Re: Chief planner skeptical of Mirvish/Gehry project, Oct. 7
Another possible loss of historic Toronto is a loss for all of us as citizens
Yet again Toronto developers put money before common wealth. I am abhorred to hear that David Mirvish is going to sacrifice another piece of our common heritage for the sake of personal profit and a questionable esthetic value of Frank Gehry’s projected condo towers.
It is not that Gehry’s project should not have a place in Toronto; it is just that the place has been chosen in the wrong location. It is thus incomprehensible why an architectural landmark should disappear in order “to fulfil the ambitions” of the world-renowned architect.
Admittedly, Toronto is not the most beautiful city in the world, but it has preserved a valuable historic cityscape (yes, all these warehouses are both beautiful and precious from historical point of view). And this common heritage is under an increasing threat from greedy developers.
This is not a purely architectural question or a partisan concern of a single interest group of esthetic snobs and retrograde preservationists. This is a question of city spirit, a city pride — in itself and its diverse heritage — and after all it involves a common public sphere that we all share.
It seems, however, that many people just do not get it. Where are mass protests against demolitions of Toronto’s historic legacy? Where are the media? The Star abundantly quotes Mr. Mirvish, an interested side, instead of giving space to numerous critics — city planners, architects, and civic activists — who almost by default represent public interests.
It is time to designate the area between King and Queen streets as a historical zone where most buildings should become protected against demolitions and where monstrous condo towers should not be allowed altogether.
Why cannot Mr. Mirvish and others understand that Torontonians and tourists are driven to the city’s historic core (call it downtown) not because of (mostly) dreadful glass and steel towers but rather because of the city’s unique spirit that is best preserved in historical buildings coming from the times when our cities still had human dimensions.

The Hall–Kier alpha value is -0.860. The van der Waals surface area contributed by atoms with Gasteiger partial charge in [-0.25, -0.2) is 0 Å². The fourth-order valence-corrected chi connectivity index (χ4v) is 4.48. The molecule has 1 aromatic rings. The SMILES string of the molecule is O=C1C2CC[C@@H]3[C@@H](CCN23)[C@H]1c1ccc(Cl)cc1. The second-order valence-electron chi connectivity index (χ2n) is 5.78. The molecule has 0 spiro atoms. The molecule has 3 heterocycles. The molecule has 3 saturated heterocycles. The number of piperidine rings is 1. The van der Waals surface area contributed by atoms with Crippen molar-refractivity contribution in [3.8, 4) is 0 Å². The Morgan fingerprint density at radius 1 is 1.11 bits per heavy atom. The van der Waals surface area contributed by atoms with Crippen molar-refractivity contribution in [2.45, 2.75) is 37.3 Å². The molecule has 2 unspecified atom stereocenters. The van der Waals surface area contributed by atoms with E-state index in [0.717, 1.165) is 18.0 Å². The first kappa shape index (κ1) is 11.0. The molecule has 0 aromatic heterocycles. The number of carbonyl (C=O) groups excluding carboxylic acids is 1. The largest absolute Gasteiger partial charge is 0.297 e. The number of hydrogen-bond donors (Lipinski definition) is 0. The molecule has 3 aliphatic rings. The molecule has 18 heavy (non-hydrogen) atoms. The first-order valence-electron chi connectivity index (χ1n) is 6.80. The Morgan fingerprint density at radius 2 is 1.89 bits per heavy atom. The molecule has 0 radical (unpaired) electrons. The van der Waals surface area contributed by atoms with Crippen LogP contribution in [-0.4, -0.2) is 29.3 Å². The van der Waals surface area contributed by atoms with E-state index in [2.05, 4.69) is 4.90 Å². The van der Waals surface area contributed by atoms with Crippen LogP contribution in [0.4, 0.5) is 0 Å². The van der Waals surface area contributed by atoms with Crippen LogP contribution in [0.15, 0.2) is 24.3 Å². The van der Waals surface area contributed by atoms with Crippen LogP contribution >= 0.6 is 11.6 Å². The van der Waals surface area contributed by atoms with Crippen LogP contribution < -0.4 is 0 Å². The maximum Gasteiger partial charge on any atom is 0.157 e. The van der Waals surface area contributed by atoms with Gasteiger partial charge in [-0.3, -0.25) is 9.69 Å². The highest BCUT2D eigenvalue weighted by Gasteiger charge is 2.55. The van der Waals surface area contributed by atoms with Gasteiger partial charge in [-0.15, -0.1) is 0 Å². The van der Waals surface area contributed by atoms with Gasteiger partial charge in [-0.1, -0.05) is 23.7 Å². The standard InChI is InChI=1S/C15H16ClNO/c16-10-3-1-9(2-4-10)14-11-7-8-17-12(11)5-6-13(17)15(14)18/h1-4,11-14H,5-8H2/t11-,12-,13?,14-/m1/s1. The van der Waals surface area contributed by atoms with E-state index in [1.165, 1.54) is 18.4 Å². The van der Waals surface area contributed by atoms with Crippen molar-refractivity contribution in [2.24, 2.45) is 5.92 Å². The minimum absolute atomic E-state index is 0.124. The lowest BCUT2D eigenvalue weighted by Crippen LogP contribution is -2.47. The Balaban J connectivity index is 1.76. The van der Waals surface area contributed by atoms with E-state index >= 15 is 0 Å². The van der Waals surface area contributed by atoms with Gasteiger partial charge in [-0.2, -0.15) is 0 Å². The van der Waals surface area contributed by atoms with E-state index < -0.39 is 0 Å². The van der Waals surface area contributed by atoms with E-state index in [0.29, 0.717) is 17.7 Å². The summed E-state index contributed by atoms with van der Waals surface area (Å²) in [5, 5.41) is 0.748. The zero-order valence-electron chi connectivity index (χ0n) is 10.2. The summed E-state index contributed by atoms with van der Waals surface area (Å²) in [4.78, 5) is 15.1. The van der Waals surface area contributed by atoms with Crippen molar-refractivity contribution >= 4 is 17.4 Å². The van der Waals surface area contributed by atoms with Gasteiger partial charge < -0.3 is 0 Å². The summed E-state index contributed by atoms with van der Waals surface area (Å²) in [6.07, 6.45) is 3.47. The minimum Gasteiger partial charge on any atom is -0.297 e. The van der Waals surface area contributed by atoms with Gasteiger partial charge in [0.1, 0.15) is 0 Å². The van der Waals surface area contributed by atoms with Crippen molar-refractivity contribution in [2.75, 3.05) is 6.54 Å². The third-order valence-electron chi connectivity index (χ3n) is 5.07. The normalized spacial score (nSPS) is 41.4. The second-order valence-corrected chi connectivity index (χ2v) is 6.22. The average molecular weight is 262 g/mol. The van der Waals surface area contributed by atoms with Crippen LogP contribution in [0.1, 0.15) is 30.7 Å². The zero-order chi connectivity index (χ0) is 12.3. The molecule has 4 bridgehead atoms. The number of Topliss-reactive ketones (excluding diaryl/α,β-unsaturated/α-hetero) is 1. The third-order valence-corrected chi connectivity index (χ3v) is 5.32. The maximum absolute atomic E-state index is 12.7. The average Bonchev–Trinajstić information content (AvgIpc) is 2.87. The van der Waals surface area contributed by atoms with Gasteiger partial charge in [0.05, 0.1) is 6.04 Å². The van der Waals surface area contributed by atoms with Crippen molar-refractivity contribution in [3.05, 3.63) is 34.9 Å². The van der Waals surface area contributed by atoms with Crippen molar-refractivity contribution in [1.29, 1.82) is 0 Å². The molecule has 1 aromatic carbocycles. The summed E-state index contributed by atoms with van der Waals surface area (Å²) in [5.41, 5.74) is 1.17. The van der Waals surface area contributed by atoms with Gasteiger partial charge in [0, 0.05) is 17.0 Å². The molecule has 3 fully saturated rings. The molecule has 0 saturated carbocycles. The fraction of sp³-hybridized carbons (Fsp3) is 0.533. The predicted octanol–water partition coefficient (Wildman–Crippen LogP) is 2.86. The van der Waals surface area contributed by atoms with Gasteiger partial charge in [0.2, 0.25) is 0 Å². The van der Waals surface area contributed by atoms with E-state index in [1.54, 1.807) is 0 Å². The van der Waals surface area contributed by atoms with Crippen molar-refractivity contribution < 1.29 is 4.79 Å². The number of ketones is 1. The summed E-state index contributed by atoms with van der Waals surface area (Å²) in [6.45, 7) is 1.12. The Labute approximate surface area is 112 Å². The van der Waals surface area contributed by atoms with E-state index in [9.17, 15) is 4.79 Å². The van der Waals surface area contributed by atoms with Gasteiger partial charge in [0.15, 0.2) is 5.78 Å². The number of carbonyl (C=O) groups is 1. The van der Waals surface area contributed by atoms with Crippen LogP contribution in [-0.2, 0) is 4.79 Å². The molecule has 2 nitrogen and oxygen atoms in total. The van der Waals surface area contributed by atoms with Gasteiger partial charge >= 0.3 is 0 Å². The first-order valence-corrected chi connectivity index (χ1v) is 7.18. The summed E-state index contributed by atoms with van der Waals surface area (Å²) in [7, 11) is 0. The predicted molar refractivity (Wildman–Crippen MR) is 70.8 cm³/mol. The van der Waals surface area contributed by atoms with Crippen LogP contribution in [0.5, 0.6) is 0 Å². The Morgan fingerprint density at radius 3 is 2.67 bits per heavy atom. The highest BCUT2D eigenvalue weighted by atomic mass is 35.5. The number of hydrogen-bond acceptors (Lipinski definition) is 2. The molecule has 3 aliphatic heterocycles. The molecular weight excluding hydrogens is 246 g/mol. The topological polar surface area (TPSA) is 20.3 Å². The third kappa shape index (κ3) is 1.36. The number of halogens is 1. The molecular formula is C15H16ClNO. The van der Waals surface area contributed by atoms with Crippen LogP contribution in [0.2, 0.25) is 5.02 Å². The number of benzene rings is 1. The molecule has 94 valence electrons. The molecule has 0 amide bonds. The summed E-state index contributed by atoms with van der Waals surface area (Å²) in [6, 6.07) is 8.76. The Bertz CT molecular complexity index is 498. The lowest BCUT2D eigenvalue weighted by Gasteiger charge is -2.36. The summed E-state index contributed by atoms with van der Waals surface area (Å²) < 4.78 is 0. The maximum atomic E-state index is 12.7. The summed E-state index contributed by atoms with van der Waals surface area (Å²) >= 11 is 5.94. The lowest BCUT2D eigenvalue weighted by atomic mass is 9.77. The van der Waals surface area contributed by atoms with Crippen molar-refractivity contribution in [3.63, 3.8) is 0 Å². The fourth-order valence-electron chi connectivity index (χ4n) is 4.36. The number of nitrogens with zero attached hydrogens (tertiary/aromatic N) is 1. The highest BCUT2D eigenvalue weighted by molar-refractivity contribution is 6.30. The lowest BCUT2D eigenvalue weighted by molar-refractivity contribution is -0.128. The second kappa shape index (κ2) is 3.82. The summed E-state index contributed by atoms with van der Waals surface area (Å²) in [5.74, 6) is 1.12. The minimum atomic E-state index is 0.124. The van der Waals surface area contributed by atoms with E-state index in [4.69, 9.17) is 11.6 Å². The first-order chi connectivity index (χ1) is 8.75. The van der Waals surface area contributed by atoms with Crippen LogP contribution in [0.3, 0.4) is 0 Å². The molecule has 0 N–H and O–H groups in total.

What is more important for Toronto (and for any city for that matter) — capitalist greed or a common civic space in which everybody feels comfortable? Why haven’t we learnt a lesson taught by the late Jane Jacobs? Do we need another American “crazy lady” to start the movement or at least a serious conversation in the mainstream media?
I hope the Star understands that if they don’t jump in to protect the city, Toronto will eventually turn into a giant condo-slum where no one wants to live or spend time. We should at least start the conversation. And the threatened King St. can be a good starter.
Serhiy Bilenky, Historian, University of Toronto
Christopher Hume’s remarks on most urban issues are often practical. But not his continuing promotion of David Mirvish’s plans for King St. near John in Toronto. Hume belittles Toronto’s chief planner because he doesn’t like her take on the proposal. But Toronto’s planner has it right as do many other proud Torontonians.
The projet de grandeur would be a burdensome imposition of still more density on the infrastructure. The Mirvish contributions to the city can be acknowledged as can Frank Ghery’s fame without three new towers in the vibrant theatre district. Egos at play should be discouraged.
The Mirvish legacy in Toronto is firm and admirable. It doesn’t need a folly. And if anything reveals the pedestrian and provincial perspective that Hume abhors it is the need to erect an obscenity in an area that works and is alive with people.
“To turn heads around the world” is a sophomore idea worthy of those who argue an NFL franchise would improve the city.
Bruce Diana Rogers, Seagrave (King’s Bay)